It's not unusual for the side of the ball having the best practice to rotate day-to-day as they try to keep up with each other. Defensive coordinator Glenn Spencer is demanding more out of his group every day.
"They've got to understand that it's got to come faster. I said, 'Don't get upset if you get coached hard, because you've got to get ready to play, and you're not ready to play yet.' Are they trying? Yes. Is their desire to be good there? Yes," Spencer said of the defense and the young players working hard to catch up with where they need to be.
Spencer said some of the older players need to pick it up as well. "They've just got to learn a few things, so we've got to find a way to make it happen faster."
Safeties coach Tim Duffie said he felt that the morning practice went better for the defenders.
"I think it went well. We’re getting better every single day," Duffie said. "I really appreciate the intensity the guys are bringing each and every practice - guys like Larry Stephens. He’s really leading the group and showing them the way we want them to practice."
Stephens has become a key as he has stepped in and really been the leader for that young trio of safeties that we profiled in an early camp report right after media day.
Tre Flowers, Jordan Sterns and Deric Robertson all combine for less college experience than Stephens. The fifth-year senior has been a redshirt, has dealt with injury, and has played in 36 games with 35 career tackles and a fumble recovery.
Duffie feels he has been very valuable with leading this young group.
"Yeah, I think he has," Duffie expressed. "I think I was a little unfair on him in the spring because he was coming off an injury and I thought he should have been further along than he was, but I think he was a little bit more concerned about was he healthy. Now he’s full-go and really taken an active role in leadership with the guys."
You can easily classify Stephens as an unsung leader. Over on the offensive side of the ball you can do the same thing with fullback Teddy Johnson.
Johnson is a senior three-time All-Academic Big 12 player who at 5-11, 225 pounds is very tough and has played mainly special teams with 20 career tackles and two fumble recoveries. Now he has a scholarship and a role beyond running down kickoffs and blocking on returns. Getting the scholarship was appreciated.
"You know it was wonderful and I've been a part of this organization for a long time and given effort, so it felt great to be recognized and get a little back for my time and effort in the program," Johnson said in a very business-like way.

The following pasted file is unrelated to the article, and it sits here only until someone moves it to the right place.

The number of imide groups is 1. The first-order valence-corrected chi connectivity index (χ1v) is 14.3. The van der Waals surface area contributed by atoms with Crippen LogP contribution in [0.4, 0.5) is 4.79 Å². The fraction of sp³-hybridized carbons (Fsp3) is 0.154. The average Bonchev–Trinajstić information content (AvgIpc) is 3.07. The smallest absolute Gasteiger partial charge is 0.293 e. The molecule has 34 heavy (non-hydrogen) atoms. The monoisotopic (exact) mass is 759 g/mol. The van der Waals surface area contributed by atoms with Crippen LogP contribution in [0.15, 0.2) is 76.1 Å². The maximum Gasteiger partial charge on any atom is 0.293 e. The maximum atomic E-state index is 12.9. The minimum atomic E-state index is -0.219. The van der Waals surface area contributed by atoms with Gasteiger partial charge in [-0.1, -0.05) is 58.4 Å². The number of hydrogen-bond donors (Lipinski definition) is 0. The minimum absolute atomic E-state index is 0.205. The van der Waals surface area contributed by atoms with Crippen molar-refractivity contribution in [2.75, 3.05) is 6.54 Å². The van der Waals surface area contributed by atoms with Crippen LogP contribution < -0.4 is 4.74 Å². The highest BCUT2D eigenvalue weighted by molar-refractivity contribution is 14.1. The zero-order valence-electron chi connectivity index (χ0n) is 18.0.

Make no mistake as Johnson may answer questions in a business-like fashion but he is emotional and passionate about playing football and that is a huge reason the coaches found him and properly pointed him in the direction of playing on most special teams. He is tough and physical.
As head coach Mike Gundy likes to say, football means a lot to him. It will mean a lot to him to play more fullback and he will get a lot of chances.
"I've been here for a while, so I've watched a lot of great fullbacks come through, like Bryant Ward, Kye Staley and Jeremy Seaton, who is still here. I've been able to learn from them and kind of learn their tricks of the trade," Johnson said. "To be able to participate with them, which I believe will happen this year, is a great feeling."
The best thing is that the fullback position is now more viable and more prominent than before. Johnson wants to take that scholarship and show that he's earning it on the field every week. Heck, he'd like to show he's earning it every play.
"Over the past few years, I believe the fullback position has brought a few more assets to the team that we hadn't had before," the Coppell, Texas native said. "We're a lot quicker and a lot faster than the traditional fullback, and with that on our side, I think defenses will have to take that into account and open up the field a little bit. With a strong running force and more tight ends, I think we have a good offensive scheme this year."
The evening practice had more of an emphasis on special teams, which of course, found Johnson heavily involved, and individual drills and only lasted around an hour and 20 minutes. The Cowboys did break out the black helmets and used those to get used to them. At some point they will have to break out the orange helmets.
The team will be back out in full pads. The schedule is for two practices on Friday, although Gundy has been known to reward effort with a surprise trip to a movie, bowling, or swimming. A scrimmage is on tap for Saturday and school starts Monday, so players will have two days without practices, but there will be meetings and lift workout.